Address Book is Mac OS X's little-black-book program—an electronic Rolodex where you can stash the names, job titles, addresses, phone numbers, email addresses, and Internet chat screen names of all the people in your life (Figure 20-15). Address Book can hold other related information too, such as birthdays and anniversaries, as well as any other tidbits of personal data you'd like to keep at your fingertips.
Once you make Address Book the central repository of all your personal contact information, you can call up this information in a number of convenient ways:
You can launch Address Book and search for a contact by typing just a few letters in the Search box.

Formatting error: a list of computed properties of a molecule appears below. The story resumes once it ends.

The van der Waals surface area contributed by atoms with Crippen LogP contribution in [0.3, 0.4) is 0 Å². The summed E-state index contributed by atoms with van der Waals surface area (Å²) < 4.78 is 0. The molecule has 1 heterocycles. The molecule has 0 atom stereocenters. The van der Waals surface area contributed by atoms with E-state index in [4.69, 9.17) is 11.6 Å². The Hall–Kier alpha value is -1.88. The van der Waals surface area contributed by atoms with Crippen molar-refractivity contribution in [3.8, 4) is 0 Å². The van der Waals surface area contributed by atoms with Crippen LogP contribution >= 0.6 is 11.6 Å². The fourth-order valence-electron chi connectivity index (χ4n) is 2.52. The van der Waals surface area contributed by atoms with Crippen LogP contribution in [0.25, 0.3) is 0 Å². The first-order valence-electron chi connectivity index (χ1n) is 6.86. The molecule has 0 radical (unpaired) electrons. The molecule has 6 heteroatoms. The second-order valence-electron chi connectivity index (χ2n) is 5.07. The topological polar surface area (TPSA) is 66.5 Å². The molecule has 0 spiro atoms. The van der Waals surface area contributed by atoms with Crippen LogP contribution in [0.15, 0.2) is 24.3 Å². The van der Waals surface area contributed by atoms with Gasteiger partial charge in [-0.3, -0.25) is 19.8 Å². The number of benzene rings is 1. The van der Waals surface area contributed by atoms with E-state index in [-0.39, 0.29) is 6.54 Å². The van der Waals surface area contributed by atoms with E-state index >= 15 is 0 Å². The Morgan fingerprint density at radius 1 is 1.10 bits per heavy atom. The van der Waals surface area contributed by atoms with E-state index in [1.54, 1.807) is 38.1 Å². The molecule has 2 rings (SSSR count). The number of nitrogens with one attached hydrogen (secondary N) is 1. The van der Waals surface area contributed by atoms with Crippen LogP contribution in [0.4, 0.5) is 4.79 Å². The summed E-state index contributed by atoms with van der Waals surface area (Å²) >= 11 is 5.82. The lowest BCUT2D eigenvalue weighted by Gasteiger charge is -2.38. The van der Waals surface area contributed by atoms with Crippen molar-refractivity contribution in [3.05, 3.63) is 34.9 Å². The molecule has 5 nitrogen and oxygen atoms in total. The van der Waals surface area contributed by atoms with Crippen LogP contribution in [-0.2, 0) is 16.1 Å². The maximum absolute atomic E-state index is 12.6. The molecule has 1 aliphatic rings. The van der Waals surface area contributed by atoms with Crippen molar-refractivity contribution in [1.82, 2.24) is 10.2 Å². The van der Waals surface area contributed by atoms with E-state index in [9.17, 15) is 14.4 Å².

Regardless of what program you're in, you can use a single keystroke (F12 by default) to summon the Address Book Dashboard widget (Section 5.11.3). There, you can search for any contact you want, and hide the widget with the same quick keystroke when you're done.
When you're composing messages in Mac OS X's Mail program, Address Book automatically fills in email addresses for you when you type the first few letters.
If you choose Window→Address Panel (Option-c-A) from within Mail, you can browse all of your addresses without even launching the Address Book program. Once you've selected the people you want to contact, just click the "To:" button to address an email to them—or, if you already have a new email message open, to add them to the recipients.
When you use iChat to exchange instant messages with people ...